Although the New Deal did improve the country, the businessmen and bankers became weary of his plans, because of the aggressive actions FDR took. First of all, he allowed deficits in the budget and took the nation off the gold standard. Seeing their displeasure, he began a new reform program through Social Security, heavier taxes on the wealthy, enormous work relief programs for those who were unemployed, and new controls over public utilities and banks.
As far as international affairs, Roosevelt pledged the US to the "good neighbor" policy during World War II. He wanted to keep out of the war in Europe, while helping those nations that were being attacked. He sent England aid, but no military involvement when they were attacked by Germany in 1940. Despite his resistance in entering World War II, after the Japanese attacked Pearl Harbor on December 7, 1941, he felt there was no choice, but to enter the war and lead the country against Tojo's Japan.
Due to FDR's desire for peace between countries he chose to begin work on the United Nations. It was similar to Woodrow Wilson's League of Nation's, except this time, it would successfully form. Unfortunately Roosevelt would never see his work accomplished, as it finished forming six months after his death.
He served longer than any other president, having been elected for four terms. Due to the 22nd Amendment that was ratified in 1951, no other president will ever serve longer, as it states, "no person shall be elected to the office of the President more than twice." His fourth term was cut short, when he became very ill and died at Warm Springs, Georgia, on April 12, 1945 of a cerebral hemorrhage.
Excerpt from the History Channel
- First president to ride in an airplane during presidency in January 1943. He flew in a Boeing 314 from Miami to Morocco for a Casablanca Conference. There were 6 stops on the way.
- 5th cousin to Theodore Roosevelt.
- First president that his mother was allowed to vote for him.
- One of 8 presidents who died while in office.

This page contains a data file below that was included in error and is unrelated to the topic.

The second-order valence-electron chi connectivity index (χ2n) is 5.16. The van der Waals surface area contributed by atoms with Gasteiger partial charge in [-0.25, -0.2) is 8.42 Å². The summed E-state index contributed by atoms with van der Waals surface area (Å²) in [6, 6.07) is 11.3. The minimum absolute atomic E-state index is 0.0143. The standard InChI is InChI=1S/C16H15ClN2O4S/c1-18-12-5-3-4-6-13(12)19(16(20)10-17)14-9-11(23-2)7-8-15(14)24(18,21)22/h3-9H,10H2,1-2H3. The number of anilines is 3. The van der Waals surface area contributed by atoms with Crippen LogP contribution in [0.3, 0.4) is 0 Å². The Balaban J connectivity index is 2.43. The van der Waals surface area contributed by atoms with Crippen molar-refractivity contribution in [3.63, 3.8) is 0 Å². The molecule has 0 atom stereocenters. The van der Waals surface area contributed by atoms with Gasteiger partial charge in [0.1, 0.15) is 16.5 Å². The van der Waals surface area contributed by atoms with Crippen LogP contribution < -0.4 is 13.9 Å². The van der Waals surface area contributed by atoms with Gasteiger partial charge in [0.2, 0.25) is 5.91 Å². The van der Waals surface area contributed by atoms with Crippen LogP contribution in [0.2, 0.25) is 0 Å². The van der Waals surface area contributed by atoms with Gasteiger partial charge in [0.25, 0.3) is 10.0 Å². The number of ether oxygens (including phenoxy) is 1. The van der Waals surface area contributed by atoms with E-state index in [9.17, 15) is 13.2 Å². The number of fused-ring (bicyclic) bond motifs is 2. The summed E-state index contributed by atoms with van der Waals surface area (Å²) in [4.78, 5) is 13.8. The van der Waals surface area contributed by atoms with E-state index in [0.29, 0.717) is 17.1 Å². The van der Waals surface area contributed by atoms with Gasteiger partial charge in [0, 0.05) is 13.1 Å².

- Longest serving president that ever has and ever will serve due to the 22nd Amendment that prohibits any president from serving more than two terms.
- Due to polio was confined to a wheelchair and leg braces most his adult life.
Secretary of the Navy
January 30, 1882 - New York
Age at Beginning of Presidency
51 years old
Term of Office
March 4, 1933 - April 12, 1945
How Long President
John Nance Garner (1933–41) Henry A. Wallace (1941–45) Harry S. Truman (1945)
Age and Year of Death
April 12, 1945 (aged 63)
Cause of Death
Franklin Roosevelt signing declaration of war against Germany
- Freidel, F., & Sidey, H. (2006). Theodore Roosevelt. Retrieved April 20, 2016, from https://www.whitehouse.gov/1600/presidents/theodoreroosevelt
- Kaplan, M. (2010). FDR and the United Nations: An Enduring Legacy. Retrieved April 21, 2016, from http://globalsolutions.org/blog/2010/04/FDR-and-United-Nations-Enduring-Legacy#.VxlsQvldXng
- Sullivan, G. (2001). Mr. President: A book of U.S. presidents. New York: Scholastic.
- Tennessee Valley Authority (TVA). (n.d.). Retrieved April 21, 2016, from http://www.u-s-history.com/pages/h1653.html
- U.S. Presidential Fun Facts. (n.d.). Retrieved April 20, 2016, from http://kids.nationalgeographic.com/explore/history/presidential-fun-facts/#geo-washington.jpg
- What are some interesting facts about presidents and first ladies? (n.d.). Retrieved April 20, 2016, from https://www.whitehousehistory.org/questions/what-are-some-interesting-facts-about-presidents-first-ladies